Here's an idea (it'll take some work to flesh it out into a proof, but you asked for a clue, so...):

At some point I need to get from, say, $0$ to $1$ - I have to hit one of them, and then the other at some later time. Now, this looks like distance $1$, which is fine - IF I don't have to do steps like it very often. But I also have to do $1$ to $2$, $2$ to $3$, and so on; so I need to make it smaller. But $0, \frac{1}{2}, 1$ only has cumulative distance-squared equal to $\frac{1}{2}$. $0, \frac{1}{4}, \frac{1}{2}, \frac{3}{4}, 1$ has cumulative distance-squared of only $\frac{1}{4}$.

The cool thing is that I can do this with any interval I like. So imagine taking any enumeration of $\mathbb{Q}$ you like and inserting elements in between to "shrink" the steps involved so that each successive step of the original enumeration has smaller and smaller cumulative distance-squared in the new one - say, shrinking like $2^{-n}$.

This isn't complete - I've been very vague about lots of stuff, and I haven't said how to deal with the fact that the enumeration you end up with (at least the one I'm visualizing) visits most of the rationals many times; but you might be able to fill in the gaps.


I will expand my comment into an answer (though still not a formal proof).

Lemma: Given rationals $a < b$, $\epsilon > 0$, and any finite set $S$, there exist rationals $k_1,\ldots,k_n \not\in S$ such that $$(k_1 - a)^2 + \sum_i (k_{i+1} - k_i)^2 + (b - k_n)^2 < \varepsilon.$$

Sketch of proof: Note that by inserting a single rational $c$ in the interval $\left[\frac{3a+b}{4},\frac{a+3b}{4}\right]$, we have $$(b-a)^2 \leq \frac{5}{8}\left((c-a)^2 + (b-c)^2\right).$$ We can always do this, because that interval contains infinitely many rationals, and so in particular it contains a rational that is not in $S$. Keep doing this until the sum of squared distances is less than $\varepsilon$.

Now let $(a_n)$ be any enumeration of the rationals. Form a new enumeration of the rationals as follows: Let $b_{n_1} = b_1 = a_1$. Insert as many rationals $b_2, \ldots, b_{n_2-1}$ as necessary so that when finally $b_{n_2} = a_2$, we have $$\sum_{i=1}^{n_2-1} (b_{i+1} - b_i)^2 < 1/2.$$

Let $b_{n_3}$ be the next unvisited member of $(a_n)$. Continue like this, inserting rationals $b_{n_2+1},\ldots,b_{n_3-1}$ so that $$\sum_{i=n_2}^{n_3-1} (b_{i+1} - b_i)^2 < 1/4.$$

At each step, the forbidden set $S$ is simply the sequence $(b_n)$ that has been defined so far. We take finitely many steps to reach $a_1$, and then $a_2$, and so on, so $(b_n)$ is also an enumeration of the rationals. Moreover, $\sum_i (b_{i+1} - b_i)^2 < 1$.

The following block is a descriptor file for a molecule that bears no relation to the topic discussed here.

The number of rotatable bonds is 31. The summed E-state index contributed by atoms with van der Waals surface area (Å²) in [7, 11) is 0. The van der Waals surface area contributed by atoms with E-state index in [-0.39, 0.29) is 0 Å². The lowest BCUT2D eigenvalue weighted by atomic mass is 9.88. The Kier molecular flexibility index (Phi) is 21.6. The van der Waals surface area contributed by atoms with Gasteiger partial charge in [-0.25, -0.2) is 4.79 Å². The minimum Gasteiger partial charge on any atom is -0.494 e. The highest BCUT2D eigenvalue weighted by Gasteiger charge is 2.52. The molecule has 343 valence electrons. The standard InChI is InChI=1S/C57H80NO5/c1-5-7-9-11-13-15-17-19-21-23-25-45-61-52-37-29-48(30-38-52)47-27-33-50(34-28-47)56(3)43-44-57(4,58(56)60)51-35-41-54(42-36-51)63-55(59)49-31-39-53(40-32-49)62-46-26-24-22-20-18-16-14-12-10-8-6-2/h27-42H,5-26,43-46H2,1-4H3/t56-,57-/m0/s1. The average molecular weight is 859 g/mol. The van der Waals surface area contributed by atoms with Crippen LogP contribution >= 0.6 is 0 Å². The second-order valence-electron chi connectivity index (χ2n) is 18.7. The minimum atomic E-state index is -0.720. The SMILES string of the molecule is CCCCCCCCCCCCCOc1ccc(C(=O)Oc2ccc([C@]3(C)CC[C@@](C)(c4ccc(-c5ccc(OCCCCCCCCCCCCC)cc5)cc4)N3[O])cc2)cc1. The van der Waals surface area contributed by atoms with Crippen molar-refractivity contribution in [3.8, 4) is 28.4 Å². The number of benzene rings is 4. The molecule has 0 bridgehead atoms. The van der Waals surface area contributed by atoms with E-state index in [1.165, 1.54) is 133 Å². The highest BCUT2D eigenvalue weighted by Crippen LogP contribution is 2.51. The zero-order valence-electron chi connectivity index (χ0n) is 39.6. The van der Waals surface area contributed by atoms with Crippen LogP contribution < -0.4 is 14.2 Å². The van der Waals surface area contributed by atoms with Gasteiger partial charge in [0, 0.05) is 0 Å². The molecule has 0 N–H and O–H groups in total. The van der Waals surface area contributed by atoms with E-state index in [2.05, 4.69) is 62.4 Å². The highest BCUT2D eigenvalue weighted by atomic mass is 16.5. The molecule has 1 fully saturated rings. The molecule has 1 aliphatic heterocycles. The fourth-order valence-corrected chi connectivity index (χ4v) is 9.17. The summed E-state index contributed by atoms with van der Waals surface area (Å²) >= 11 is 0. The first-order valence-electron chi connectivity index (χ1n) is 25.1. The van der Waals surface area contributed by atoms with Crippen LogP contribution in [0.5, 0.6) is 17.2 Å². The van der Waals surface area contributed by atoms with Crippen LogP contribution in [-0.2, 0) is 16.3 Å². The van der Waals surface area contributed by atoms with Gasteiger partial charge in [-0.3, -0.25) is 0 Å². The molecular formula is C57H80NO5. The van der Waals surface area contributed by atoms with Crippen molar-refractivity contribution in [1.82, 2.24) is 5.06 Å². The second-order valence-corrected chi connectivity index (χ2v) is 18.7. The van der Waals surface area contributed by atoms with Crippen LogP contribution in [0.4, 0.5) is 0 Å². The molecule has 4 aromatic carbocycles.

My intuition says no.

Let $a_{n_1} := 0, a_{n_q} := q \in \mathbb{N}$

Then $ q^2 = (a_{n_1} - a_{n_q})^2 \leq \sum_{n = 1}^{\max(n_1,n_q)} (a_n - a_{n+1})^2 $ By the triangle inequality.

We know that $n_q \to \infty$ as $q \to \infty$ (because $a$ is a bijection, and the rationals are unbounded)

Hence $\sum_{n = 1}^{\infty} (a_n - a_{n+1})^2$ diverges.

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    $\begingroup$ $a_0=0,a_1=1,a_2=2$, and yet $(a_0-a_2)^2 > (a_0-a_1)^2+(a_1-a_2)^2$ $\endgroup$ Commented Nov 8, 2016 at 4:36
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    $\begingroup$ Which triangle inequality? Note that $|\cdot|^2$ isn't a norm. $\endgroup$
    – Vim
    Commented Nov 8, 2016 at 4:37

Think of it this way. What you need to make your sum convergent is to make $(a_n - a_{n+1})$ get infinitely close to, but not equal to 0 (otherwise it would not be a bijection). So we should try to eliminate as many options as we can:

Polynomials: Obviously, even-degreed ones can't work. Odd-degreed ones are our only option.

Non-polynomials Categories:

  1. sin, cos, etc: disproved by bijection
  2. polynomials divided by cases: we'll try this later
  3. arrays: we'll try this later

So, for right now, I focused on odd polynomials. Grouping them into ones with positive degrees and negative degrees, I ruled out ones with positive degrees based on their common property of divergence.

Negative degrees look pretty interesting - so let's work with these - starting with $n^{-1}$, or more colloquially, $\frac{1}{x}$.

Theoretically, the limit as n approaches infinity of $(\frac{1}{n} - \frac{1}{n+1})$ is 0, but will never reach 0.

And bam, $\frac{1}{n}$ is your bijection. As a proof, let's replace infinity with rational numbers and test.

  1. 0 - 0
  2. 10 - 0.28961810696118045
  3. 100 - 0.28986781017274627
  4. 1000 - 0.28986813336411776
  5. 10000 - 0.2898681336961168

We can additionally prove this is convergent by saying that if x is convergent, $x^2$ will be convergent. Therefore, since $(\frac{1}{n} - \frac{1}{n+1})$, then $(\frac{1}{n} - \frac{1}{n+1})^2$ is convergent, and its integral from 0 to infinity will also be convergent.

P.S., no clue why it converges at this exact point or if it has a deep mathematical meaning, and I just saw this and wanted to take a crack at it. Hopefully I didn't screw up and helped you.

  • $\begingroup$ I think you might have confused bijection with injection. Also, the fact that a series converges to 0 doesn't mean the sum of that series converges. $\frac{1}{n}$ is actually one of the simplest counter examples to that. $\endgroup$
    – dimpol
    Commented Nov 8, 2016 at 14:05
  • $\begingroup$ @dimpol You are right about the bijection, but $(\frac{1}{1}-\frac{1}{2})+(\frac{1}{2}-\frac{1}{3})+\dots$ is just 1, since every other term cancles. $\endgroup$ Commented Nov 9, 2016 at 9:51
  • $\begingroup$ Ah, you indeed are correct $\endgroup$
    – dimpol
    Commented Nov 9, 2016 at 12:12